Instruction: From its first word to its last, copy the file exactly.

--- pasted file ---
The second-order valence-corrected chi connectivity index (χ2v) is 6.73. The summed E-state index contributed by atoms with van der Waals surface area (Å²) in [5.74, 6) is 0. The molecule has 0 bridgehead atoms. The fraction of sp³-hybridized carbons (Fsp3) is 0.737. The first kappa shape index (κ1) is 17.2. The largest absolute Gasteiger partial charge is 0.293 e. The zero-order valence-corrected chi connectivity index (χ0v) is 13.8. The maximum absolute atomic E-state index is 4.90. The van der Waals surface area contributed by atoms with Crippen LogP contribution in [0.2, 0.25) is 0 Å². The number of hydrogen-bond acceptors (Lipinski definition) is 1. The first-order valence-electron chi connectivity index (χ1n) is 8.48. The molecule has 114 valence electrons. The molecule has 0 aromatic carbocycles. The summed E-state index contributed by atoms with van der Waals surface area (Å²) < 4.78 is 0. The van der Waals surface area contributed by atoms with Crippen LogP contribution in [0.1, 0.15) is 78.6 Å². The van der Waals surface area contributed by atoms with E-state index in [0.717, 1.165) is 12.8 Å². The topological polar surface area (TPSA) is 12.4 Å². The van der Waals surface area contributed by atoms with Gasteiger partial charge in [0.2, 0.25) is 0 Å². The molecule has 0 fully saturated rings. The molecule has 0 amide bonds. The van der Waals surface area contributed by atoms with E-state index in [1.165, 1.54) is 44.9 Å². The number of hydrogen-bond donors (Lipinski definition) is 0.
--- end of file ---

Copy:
The second-order valence-corrected chi connectivity index (χ2v) is 6.73. The summed E-state index contributed by atoms with van der Waals surface area (Å²) in [5.74, 6) is 0. The molecule has 0 bridgehead atoms. The fraction of sp³-hybridized carbons (Fsp3) is 0.737. The first kappa shape index (κ1) is 17.2. The largest absolute Gasteiger partial charge is 0.293 e. The zero-order valence-corrected chi connectivity index (χ0v) is 13.8. The maximum absolute atomic E-state index is 4.90. The van der Waals surface area contributed by atoms with Crippen LogP contribution in [0.2, 0.25) is 0 Å². The number of hydrogen-bond acceptors (Lipinski definition) is 1. The first-order valence-electron chi connectivity index (χ1n) is 8.48. The molecule has 114 valence electrons. The molecule has 0 aromatic carbocycles. The summed E-state index contributed by atoms with van der Waals surface area (Å²) < 4.78 is 0. The van der Waals surface area contributed by atoms with Crippen LogP contribution in [0.1, 0.15) is 78.6 Å². The van der Waals surface area contributed by atoms with E-state index in [0.717, 1.165) is 12.8 Å². The topological polar surface area (TPSA) is 12.4 Å². The van der Waals surface area contributed by atoms with Gasteiger partial charge in [0.2, 0.25) is 0 Å². The molecule has 0 fully saturated rings. The molecule has 0 amide bonds. The van der Waals surface area contributed by atoms with E-state index in [1.165, 1.54) is 44.9 Å². The number of hydrogen-bond donors (Lipinski definition) is 0.